If you’ve spent any time in an organization that has been around more than a few years, you’ve probably heard someone on your team say they do something one way because it’s the way it has always been done. There’s no denying that it’s easier to repeat the past than it is to find a new and better method to accomplish your goals. However, easier isn’t always better, and sometimes change doesn’t have to be as difficult as we think it will be.
In the case of adopting a learning management system to institute training software in your association, implementation really can run smoothly.
A 2015 survey report by Capterra asked LMS users how long they had guessed implementing their training software would take, then followed up by asking how long implementation actually took. Only about 15 percent of respondents thought the process would move more quickly than it actually did. More than half of users said implementation took less than 6 months; just over 20 percent reported it taking 6 months to a year; and about 25 percent said implementation either took more than a year or they were not yet finished implementing the program.
To streamline implementation of your new training software, just follow these simple guidelines:
- Know the training needs of your staff before jumping in. Before you choose your provider, understand your staff’s technological gifts or limitations. If most of your staff has a hard time learning new tasks on the computer, you may need to come to an understanding with the software provider in terms of securing one-on-one training for the provider to teach your staff members how to use the software. Then, budget in time for this when estimating the time it will take to implement your training software. If you do not consider training needs before trying to put your new software into play, you may find that your LMS provider offers minimal training support, throwing a curve into your timeline for implementation.
- Know the features you want and will get with your software. When you plan out your training approach – again, before you select your platform – make sure you have a deep understanding of all the features you need to accomplish your plans. If you want users to accumulate badges for completing certain levels of training, make sure your platform offers gamification. If you want association members to be able to purchase courses online, your platform will need to include eCommerce. The biggest disappointment LMS users have with their providers is a lack of features, according to the Capterra survey, and finding out mid-implementation that you won’t be able to accomplish what you set out to accomplish will put a wrench in your roll-out timeline.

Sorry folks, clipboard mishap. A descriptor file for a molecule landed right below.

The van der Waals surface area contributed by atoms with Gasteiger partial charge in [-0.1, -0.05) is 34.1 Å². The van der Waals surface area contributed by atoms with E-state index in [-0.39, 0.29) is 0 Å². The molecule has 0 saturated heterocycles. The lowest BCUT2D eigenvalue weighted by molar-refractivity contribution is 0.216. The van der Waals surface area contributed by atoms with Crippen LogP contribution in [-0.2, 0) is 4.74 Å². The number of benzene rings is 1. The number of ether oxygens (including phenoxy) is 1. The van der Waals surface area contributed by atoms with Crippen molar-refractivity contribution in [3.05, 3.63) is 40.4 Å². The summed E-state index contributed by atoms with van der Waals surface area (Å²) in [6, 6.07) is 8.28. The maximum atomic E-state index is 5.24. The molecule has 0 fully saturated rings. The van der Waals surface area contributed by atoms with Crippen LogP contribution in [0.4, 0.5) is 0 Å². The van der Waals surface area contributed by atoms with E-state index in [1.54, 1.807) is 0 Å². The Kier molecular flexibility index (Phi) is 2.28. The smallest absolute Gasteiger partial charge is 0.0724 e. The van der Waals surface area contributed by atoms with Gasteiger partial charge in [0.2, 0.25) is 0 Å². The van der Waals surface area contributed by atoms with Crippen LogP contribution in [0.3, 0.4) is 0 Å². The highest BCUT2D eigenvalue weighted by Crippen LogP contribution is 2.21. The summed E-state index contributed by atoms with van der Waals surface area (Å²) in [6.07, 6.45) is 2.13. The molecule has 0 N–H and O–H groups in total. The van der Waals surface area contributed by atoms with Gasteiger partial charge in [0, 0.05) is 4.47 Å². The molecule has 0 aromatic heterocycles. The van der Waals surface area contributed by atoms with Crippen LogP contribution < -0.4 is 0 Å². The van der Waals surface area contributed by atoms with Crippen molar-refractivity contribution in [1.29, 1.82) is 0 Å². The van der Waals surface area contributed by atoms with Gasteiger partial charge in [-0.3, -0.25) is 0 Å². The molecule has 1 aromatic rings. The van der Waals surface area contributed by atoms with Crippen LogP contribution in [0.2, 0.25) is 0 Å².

- Repackage content so you aren’t starting from scratch. Understanding the software and teaching both your staff and your members how to use your software will take enough time; you don’t want course creation to take up even more of your timeline. Look back through your records to see what speaker series recordings you currently have or what speaking events you have coming up that you could record, and edit that content to fit your training needs. Reach out further than just your learning and development team to ask association executives what content they might have already created that your team could repackage. Has one of your executives participated in a recorded panel discussion? Does another executive keep a professional blog you could pull from? Your association already brings together some of the greatest minds in your industry. Mine that talent for content to skip the creation and head right to editing for your training library.
- Check up on your courses using reporting. Putting the content on the system isn’t the end of your implementation. Have your staff keep track of how, when, where and by whom users access the courses to analyze how each of the courses is doing. If users are accessing one course more than others, you want to figure out why. Is the layout of the course better for users? Create another course with the same layout to see if you achieve similar results. If so, you may use that layout more and more to entice users. Is it the topic that is attracting users? Create more courses on that topic to replicate the results and serve your users what they are interested in.
By following these guidelines, you’ll ensure your training software implementation runs as smoothly as possible. Different size associations may spend more time in implementation, but all associations should be able to estimate the length of that process realistically. Sidestepping some common mistakes organizations make during implementation helps keep actual time spent close to that estimate.